Lawmakers Pass East Ramapo Deal, Ending Yearslong Strife

NEW YORK -
South Madison Avenue Elementary School. Built in 1959, was an elementary school for the East Ramapo district. It now houses the district administration. (Richard/Flickr)
South Madison Avenue Elementary School.
Built in 1959, was an elementary school for the East Ramapo district. It now houses the district administration. (Richard/Flickr)

The New York legislature on Thursday voted for a deal which would end years of discord in the East Ramapo school district, allowing for oversight over a small portion of funding but denying some legislators the veto-empowered overseer they wanted.

The Senate passed the bill early afternoon by a near-unanimous 60 to 2 vote. Hours later, it was passed by the Assembly by a unanimous vote of 119-0. Gov. Andrew Cuomo has indicated he will sign it. The 2016 legislative conference ended Thursday.

Yehuda Weissmandl, the president of the East Ramapo school board, hailed the compromise, which was finalized Monday by Cuomo, the Democratic-led Assembly and the Republican Senate.

“We’re very excited with the almost unanimous passage, Weissmandl told Hamodia. “This is a small solution to a big problem, and hopefully this is the beginning to finding a real solution [to the problem], which is that the district is underfunded.”

Under the breakthrough legislation, the district will receive an additional $3 million next year. This money is earmarked solely for the district’s dwindling public school population and will be overseen by state Education Commissioner MaryEllen Elia.

The $3 million is a minute portion of the board’s overall approximately $225 million annual school budget. But the board that serves the district which comprises the Torah centers of Monsey, Spring Valley and New Square, has come under increased scrutiny as they were forced to use their limited school funds to cover required services to private schools, such as busing, special education and textbooks.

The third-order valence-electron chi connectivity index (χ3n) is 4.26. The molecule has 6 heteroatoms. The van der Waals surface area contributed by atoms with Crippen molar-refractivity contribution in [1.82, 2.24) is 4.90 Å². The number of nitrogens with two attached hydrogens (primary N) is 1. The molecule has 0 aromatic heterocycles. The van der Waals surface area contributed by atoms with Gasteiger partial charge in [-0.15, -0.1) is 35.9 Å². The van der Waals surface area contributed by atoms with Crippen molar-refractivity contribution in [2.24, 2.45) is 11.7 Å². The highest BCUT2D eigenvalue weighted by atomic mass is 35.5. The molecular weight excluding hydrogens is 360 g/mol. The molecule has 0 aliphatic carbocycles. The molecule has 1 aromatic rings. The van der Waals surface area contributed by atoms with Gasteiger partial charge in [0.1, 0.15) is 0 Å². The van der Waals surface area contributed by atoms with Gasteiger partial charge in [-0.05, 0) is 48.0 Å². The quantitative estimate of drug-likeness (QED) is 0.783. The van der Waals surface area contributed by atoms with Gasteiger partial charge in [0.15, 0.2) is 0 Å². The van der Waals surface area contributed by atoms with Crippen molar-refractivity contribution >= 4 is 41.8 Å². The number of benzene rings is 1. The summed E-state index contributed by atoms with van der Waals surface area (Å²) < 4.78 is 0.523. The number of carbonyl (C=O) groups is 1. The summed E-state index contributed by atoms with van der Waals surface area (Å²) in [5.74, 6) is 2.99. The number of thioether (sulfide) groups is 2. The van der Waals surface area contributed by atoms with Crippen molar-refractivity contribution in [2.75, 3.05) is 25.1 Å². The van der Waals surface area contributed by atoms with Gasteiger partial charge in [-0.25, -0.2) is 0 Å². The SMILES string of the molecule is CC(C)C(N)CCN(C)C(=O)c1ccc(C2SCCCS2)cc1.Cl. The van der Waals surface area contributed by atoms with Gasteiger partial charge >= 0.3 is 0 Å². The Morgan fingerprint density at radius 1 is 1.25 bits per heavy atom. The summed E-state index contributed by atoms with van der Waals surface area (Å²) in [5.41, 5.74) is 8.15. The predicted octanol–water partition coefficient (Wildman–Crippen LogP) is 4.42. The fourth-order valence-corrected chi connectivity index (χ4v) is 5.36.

Elia will have authority to offer recommendations on the $3 million, not the entire school budget. And the school board, whose majority of Orthodox Jews represents the district’s make-up, can override her.

Local lawmakers such as Assembly members Ken Zebrowski and Ellen Jaffe and state Sen. David Carlucci had pushed hard for a law setting a five-year monitor with veto power over all the board’s decisions.

The deal solves the issue for this year, and is widely seen as finally settling the East Ramapo problem since it sets a precedent for the future — additional funding for public schools in exchange for limited oversight.


Updated Thursday, June 16, 2016 at 9:45 pm Assembly vote